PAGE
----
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Grant Range Wilderness

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Photograph taken in  the Grant Range Wilderness
Credit:
Friends of Nevada Wilderness

Introduction

The United States Congress designated the Grant Range Wilderness (map) in 1989 and it now has a total of 52,447 acres. All of this wilderness is located in Nevada and is managed by the Forest Service.

Description

Raptors flock to this area which falls away from 11,298-foot Troy Peak to a few firs and bristlecone pines and on down to dryland pinion-juniper with a sagebrush understory. Hikers won't find any maintained trails, just abandoned four-wheel-drive tracks that extend into the area from the east and west. Water is virtually impossible to find, except when snow melts and runs off from higher elevations. Only a dirt road separates this land from Quinn Canyon Wilderness to the south. Few people ever explore this region of central Nevada, although it is relatively easy to get to the high country.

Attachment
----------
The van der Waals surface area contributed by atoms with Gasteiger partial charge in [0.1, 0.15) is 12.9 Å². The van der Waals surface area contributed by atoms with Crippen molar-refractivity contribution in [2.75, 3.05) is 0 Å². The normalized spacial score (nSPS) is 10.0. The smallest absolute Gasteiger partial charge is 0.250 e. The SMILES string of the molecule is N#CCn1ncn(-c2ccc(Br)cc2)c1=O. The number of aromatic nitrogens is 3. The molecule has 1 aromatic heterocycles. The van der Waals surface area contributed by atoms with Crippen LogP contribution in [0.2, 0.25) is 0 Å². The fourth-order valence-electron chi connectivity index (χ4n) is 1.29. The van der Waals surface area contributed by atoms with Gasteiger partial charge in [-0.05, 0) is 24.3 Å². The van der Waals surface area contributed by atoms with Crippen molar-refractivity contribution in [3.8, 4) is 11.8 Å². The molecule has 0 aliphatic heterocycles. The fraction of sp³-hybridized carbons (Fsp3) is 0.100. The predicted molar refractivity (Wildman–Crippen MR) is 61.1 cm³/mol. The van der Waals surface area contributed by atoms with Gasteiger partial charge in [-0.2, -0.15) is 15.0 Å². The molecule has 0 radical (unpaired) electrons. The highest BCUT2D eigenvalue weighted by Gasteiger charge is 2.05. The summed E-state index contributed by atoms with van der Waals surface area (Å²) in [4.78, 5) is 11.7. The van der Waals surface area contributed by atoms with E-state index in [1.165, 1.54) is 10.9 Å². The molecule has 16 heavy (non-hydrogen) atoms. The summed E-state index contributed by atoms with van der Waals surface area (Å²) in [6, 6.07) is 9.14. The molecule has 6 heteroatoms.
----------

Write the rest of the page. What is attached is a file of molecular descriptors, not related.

Planning to Visit the Grant Range Wilderness?

Leave No Trace

How to follow the seven standard Leave No Trace principles differs in different parts of the country (desert vs. Rocky Mountains). Click on any of the principles listed below to learn more about how they apply in the Grant Range Wilderness.
  1. Plan Ahead and Prepare
  2. Travel and Camp on Durable Surfaces
  3. Dispose of Waste Properly
  4. Leave What You Find
  5. Minimize Campfire Impacts
  6. Respect Wildlife
  7. Be Considerate of Other Visitors
For more information on Leave No Trace, Visit the Leave No Trace, Inc. website.